We are not the first generation to recognise the importance of healthy eating to staying well. In the early modern era (roughly 1400-1800) food was a fundamental part of a proper health regimen. ‘A good cook is half a physician’, explained the doctor Andrew Boorde in 1542.
I’ve written general guides that explain food’s place in early modern understandings of health, as well as The Body of the Conquistador: Food, Race and the Colonial Experience in Spanish America, which shows how these ideas shaped the experiences of Spanish settlers in colonial Spanish America. ‘The Political Economy of Nutrition in the Eighteenth Century’ explains what it meant to call a food ‘nutritious’ before the invention of calories and vitamins. ‘Is it Sinful to Eat an Owl after Communion?’ showed that the answer was ‘yes’.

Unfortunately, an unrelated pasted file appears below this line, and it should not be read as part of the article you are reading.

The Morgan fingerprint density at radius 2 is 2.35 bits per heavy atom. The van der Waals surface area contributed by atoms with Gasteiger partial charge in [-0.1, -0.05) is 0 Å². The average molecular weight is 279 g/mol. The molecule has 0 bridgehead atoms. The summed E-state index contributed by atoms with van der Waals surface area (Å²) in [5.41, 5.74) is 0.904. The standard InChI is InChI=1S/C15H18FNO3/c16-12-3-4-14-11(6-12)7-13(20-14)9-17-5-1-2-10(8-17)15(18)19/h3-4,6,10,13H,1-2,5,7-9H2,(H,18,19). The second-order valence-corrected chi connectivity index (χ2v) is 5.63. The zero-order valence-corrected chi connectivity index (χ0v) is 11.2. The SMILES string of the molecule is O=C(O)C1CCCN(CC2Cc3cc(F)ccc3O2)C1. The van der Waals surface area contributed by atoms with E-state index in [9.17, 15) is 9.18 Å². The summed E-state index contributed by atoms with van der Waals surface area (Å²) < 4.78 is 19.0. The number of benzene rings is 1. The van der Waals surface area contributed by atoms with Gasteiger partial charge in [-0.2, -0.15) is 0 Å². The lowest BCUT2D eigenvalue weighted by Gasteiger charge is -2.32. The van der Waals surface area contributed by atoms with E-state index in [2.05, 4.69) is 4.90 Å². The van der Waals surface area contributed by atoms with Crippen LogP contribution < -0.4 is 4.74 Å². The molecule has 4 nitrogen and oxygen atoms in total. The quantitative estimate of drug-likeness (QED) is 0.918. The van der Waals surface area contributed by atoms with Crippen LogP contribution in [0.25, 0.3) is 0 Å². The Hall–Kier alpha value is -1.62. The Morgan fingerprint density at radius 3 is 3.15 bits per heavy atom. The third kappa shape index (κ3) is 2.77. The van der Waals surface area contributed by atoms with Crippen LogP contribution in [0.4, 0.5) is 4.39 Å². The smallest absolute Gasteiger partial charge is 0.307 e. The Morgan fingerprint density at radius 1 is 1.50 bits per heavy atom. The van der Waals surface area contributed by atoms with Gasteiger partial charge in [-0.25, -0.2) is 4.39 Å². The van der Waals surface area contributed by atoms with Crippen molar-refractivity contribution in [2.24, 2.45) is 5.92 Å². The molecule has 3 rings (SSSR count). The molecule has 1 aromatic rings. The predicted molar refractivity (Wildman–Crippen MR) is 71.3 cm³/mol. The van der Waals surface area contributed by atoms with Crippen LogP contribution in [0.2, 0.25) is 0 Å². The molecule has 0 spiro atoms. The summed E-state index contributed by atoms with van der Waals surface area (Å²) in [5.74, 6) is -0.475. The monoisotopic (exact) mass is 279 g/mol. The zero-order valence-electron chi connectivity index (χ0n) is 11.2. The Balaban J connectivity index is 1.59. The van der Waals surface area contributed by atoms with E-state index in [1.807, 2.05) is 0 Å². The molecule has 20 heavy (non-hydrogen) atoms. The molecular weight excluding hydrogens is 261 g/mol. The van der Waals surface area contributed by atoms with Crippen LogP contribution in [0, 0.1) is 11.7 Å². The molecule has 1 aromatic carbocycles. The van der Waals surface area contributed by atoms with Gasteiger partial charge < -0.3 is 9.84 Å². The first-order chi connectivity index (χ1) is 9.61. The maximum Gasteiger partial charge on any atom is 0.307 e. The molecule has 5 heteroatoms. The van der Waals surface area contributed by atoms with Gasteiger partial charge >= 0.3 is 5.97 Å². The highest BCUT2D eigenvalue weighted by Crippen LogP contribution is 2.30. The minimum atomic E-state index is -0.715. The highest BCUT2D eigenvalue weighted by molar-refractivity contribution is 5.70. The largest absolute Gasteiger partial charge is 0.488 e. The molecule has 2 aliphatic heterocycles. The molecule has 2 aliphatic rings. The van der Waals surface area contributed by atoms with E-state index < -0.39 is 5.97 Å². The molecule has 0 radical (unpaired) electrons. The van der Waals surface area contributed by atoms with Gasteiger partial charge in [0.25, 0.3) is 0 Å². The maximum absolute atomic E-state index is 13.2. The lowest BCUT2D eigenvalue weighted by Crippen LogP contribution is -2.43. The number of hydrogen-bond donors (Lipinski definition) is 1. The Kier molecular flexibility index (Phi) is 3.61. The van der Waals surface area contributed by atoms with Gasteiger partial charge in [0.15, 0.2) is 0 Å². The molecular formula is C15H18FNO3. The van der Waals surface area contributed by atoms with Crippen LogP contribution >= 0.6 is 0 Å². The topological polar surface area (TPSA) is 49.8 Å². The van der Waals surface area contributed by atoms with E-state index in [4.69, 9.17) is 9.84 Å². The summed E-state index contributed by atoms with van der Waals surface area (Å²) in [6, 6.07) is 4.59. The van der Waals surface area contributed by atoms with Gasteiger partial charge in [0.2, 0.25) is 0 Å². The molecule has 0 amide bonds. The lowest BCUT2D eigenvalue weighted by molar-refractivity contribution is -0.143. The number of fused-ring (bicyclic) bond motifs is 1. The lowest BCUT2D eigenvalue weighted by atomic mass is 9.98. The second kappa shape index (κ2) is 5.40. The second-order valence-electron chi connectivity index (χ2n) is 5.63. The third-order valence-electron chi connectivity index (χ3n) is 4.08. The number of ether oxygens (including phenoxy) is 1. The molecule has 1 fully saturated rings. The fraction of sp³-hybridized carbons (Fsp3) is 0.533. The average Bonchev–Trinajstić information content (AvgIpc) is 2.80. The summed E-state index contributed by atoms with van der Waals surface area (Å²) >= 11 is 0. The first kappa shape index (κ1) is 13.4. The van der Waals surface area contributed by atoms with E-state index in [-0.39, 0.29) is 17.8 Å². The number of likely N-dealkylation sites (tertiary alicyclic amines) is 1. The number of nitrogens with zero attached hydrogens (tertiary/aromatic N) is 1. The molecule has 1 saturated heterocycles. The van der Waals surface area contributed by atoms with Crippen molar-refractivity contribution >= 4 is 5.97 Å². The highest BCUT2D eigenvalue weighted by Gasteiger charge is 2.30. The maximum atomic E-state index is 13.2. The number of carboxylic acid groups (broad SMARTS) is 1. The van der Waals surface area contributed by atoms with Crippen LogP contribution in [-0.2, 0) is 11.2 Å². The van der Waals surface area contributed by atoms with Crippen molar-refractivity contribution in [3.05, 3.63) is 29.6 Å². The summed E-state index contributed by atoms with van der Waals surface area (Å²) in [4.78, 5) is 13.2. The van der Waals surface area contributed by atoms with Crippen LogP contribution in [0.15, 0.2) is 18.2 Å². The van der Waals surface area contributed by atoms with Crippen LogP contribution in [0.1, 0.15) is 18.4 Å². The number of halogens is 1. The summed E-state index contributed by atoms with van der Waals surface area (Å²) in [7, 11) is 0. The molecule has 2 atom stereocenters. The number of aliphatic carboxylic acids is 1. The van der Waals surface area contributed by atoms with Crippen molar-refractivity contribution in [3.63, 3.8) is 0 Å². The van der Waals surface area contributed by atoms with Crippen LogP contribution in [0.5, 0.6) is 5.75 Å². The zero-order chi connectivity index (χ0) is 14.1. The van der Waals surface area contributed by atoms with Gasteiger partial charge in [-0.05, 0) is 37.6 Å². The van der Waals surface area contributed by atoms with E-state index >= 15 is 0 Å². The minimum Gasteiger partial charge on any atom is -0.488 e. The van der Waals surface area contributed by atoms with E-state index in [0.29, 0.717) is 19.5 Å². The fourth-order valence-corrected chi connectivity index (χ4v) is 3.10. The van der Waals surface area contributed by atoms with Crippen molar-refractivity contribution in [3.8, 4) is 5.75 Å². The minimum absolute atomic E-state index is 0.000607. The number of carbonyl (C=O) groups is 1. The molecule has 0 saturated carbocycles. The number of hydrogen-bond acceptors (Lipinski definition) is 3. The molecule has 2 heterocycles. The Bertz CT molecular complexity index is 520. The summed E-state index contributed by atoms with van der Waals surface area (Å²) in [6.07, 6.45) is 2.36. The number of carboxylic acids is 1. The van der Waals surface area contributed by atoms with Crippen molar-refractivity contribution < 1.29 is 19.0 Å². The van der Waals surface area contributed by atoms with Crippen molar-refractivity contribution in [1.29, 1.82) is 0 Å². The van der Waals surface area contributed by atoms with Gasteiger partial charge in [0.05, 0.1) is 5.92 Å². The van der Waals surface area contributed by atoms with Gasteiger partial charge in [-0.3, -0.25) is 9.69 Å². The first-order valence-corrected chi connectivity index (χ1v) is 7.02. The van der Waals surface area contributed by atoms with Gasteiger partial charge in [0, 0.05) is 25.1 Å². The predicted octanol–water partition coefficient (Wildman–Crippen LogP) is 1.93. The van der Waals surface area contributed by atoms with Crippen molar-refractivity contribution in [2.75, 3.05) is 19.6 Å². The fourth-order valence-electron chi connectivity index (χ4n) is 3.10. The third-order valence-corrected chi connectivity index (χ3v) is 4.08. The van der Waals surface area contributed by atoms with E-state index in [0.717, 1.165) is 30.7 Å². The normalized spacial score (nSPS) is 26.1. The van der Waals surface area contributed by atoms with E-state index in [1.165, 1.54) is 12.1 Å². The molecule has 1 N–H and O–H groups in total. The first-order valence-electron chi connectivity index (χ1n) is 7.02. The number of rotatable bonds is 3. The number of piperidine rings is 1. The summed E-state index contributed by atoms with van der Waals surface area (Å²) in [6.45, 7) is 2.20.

During the pandemic everyone became more interested in food. My research featured in a New York Times article about ‘What We Eat During a Plague’.
All Relevant Publications
|2019||Scholarship||Journal Article||The Political Economy of Nutrition in the Eighteenth Century||Past & Present||Link|
|2012||Scholarship||Book||The Body of the Conquistador: Food, Race and the Colonial Experience in Spanish America||Cambridge University Press||Link|
|2009||Journalism and Interviews||Article||Is it Sinful to Eat an Owl after Communion?||I Found it at the JCB, John Carter Brown Library|
Relevant Blog Posts